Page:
Ceratosaurus nasicornis was a 20-foot theropod dinosaur which lived in western North America during the late Jurassic Period, about 155-145 million years ago. It is one of the more famous Jurassic meat-eating dinosaurs, along with Allosaurus and Ornitholestes. It is the second-most-common theropod found within the Morrison Formation.
There are several anatomical features which make this animal distinct. Firstly, and most obviously, it has a small flat horn shaped like half of a dinner plate on the end of its nose, as well as a pair of horns over the eyes. These features are almost certainly visual in nature and were not designed for combat. Many paleo-artists, notably Gregory Paul, like to show the horn as being very large and triangular. I might be wrong, but I instead decided to portray the horn as it appears on the skull – low and rounded, not tall and pointy.
This animal also has a single row of scutes or osteoderms – small knobs of bone – running down the middle of its back, extending from the back of the head all the way to the tip of the tail. Many examples of paleo-art show Ceratosaurus with multiple rows of osteoderms, similar in appearance to the South American abelisaurid theropod Carnotaurus (which technically didn’t have osteoderms, per se, since the bumps arranged along Carnotaurus‘ back didn’t have a bony core), but this is not true – Ceratosaurus just had one row of these bony bumps.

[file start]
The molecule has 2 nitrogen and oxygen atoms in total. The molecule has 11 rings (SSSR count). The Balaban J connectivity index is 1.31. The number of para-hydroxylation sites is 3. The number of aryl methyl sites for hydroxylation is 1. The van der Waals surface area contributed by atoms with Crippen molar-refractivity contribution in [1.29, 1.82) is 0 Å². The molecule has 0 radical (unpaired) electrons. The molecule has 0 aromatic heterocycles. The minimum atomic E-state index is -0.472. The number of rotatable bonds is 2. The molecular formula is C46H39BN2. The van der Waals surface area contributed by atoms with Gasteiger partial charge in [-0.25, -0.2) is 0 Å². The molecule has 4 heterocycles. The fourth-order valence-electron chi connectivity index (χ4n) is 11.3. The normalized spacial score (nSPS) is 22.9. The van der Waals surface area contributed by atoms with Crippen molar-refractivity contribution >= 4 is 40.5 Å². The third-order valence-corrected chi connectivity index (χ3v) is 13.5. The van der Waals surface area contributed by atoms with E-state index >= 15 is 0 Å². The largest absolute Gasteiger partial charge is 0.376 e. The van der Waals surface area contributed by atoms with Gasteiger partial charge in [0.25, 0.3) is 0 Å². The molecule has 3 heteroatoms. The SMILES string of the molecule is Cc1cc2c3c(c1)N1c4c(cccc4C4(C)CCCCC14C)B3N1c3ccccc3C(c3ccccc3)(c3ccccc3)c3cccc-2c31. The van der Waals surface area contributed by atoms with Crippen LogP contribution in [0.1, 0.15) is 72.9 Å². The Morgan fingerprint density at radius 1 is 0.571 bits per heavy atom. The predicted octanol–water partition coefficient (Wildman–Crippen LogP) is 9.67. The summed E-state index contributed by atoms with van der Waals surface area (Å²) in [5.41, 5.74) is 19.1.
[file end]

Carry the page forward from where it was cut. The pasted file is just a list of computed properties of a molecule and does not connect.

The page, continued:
Ceratosaurus had unusually large teeth in its upper jaw in proportion to the rest of its head. This is a clue that this particular animal engaged in what is called “hatchet-style” biting and feeding, where the animal opens its jaws as wide as it possibly can, and then forcibly slams its head downward on its prey like a guillotine.
It possessed four fingers on each hand, which indicates that it was of a much more primitive stock than contemporary theropods, which were more advanced and had only three fingers on each hand. Its primitiveness also means that Ceratosaurus was probably less intelligent than other theropods. Granted, big bad Al was no genius either.
Finally, its tail was unusually wide, and some have suggested that because of this, Ceratosaurus might have been a good swimmer.
This drawing was made with a combination of Crayola and Prismacolor colored pencils. No.2 pencil was used for shading.
Categories: Paleontology, Uncategorized
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